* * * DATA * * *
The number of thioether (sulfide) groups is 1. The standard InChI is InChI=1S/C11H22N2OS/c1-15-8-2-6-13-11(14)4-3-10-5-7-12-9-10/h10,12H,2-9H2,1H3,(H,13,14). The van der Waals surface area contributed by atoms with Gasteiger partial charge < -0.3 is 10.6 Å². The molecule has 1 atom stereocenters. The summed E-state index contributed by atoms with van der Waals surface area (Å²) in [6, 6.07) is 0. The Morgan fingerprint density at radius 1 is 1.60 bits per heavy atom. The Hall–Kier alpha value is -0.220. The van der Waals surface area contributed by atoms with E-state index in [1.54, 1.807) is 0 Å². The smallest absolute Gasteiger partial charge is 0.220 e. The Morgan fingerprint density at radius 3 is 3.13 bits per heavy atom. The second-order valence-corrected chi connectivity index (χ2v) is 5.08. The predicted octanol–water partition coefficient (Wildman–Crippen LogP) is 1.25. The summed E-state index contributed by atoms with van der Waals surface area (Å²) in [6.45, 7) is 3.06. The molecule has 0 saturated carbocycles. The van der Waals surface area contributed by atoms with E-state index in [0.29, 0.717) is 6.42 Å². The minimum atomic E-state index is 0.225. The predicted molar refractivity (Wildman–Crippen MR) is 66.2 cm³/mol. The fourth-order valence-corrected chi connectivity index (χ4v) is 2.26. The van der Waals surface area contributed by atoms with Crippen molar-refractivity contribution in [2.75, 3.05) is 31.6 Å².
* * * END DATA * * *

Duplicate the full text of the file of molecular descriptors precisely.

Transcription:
The number of thioether (sulfide) groups is 1. The standard InChI is InChI=1S/C11H22N2OS/c1-15-8-2-6-13-11(14)4-3-10-5-7-12-9-10/h10,12H,2-9H2,1H3,(H,13,14). The van der Waals surface area contributed by atoms with Gasteiger partial charge < -0.3 is 10.6 Å². The molecule has 1 atom stereocenters. The summed E-state index contributed by atoms with van der Waals surface area (Å²) in [6, 6.07) is 0. The Morgan fingerprint density at radius 1 is 1.60 bits per heavy atom. The Hall–Kier alpha value is -0.220. The van der Waals surface area contributed by atoms with E-state index in [1.54, 1.807) is 0 Å². The smallest absolute Gasteiger partial charge is 0.220 e. The Morgan fingerprint density at radius 3 is 3.13 bits per heavy atom. The second-order valence-corrected chi connectivity index (χ2v) is 5.08. The predicted octanol–water partition coefficient (Wildman–Crippen LogP) is 1.25. The summed E-state index contributed by atoms with van der Waals surface area (Å²) in [6.45, 7) is 3.06. The molecule has 0 saturated carbocycles. The van der Waals surface area contributed by atoms with E-state index in [0.29, 0.717) is 6.42 Å². The minimum atomic E-state index is 0.225. The predicted molar refractivity (Wildman–Crippen MR) is 66.2 cm³/mol. The fourth-order valence-corrected chi connectivity index (χ4v) is 2.26. The van der Waals surface area contributed by atoms with Crippen molar-refractivity contribution in [2.75, 3.05) is 31.6 Å².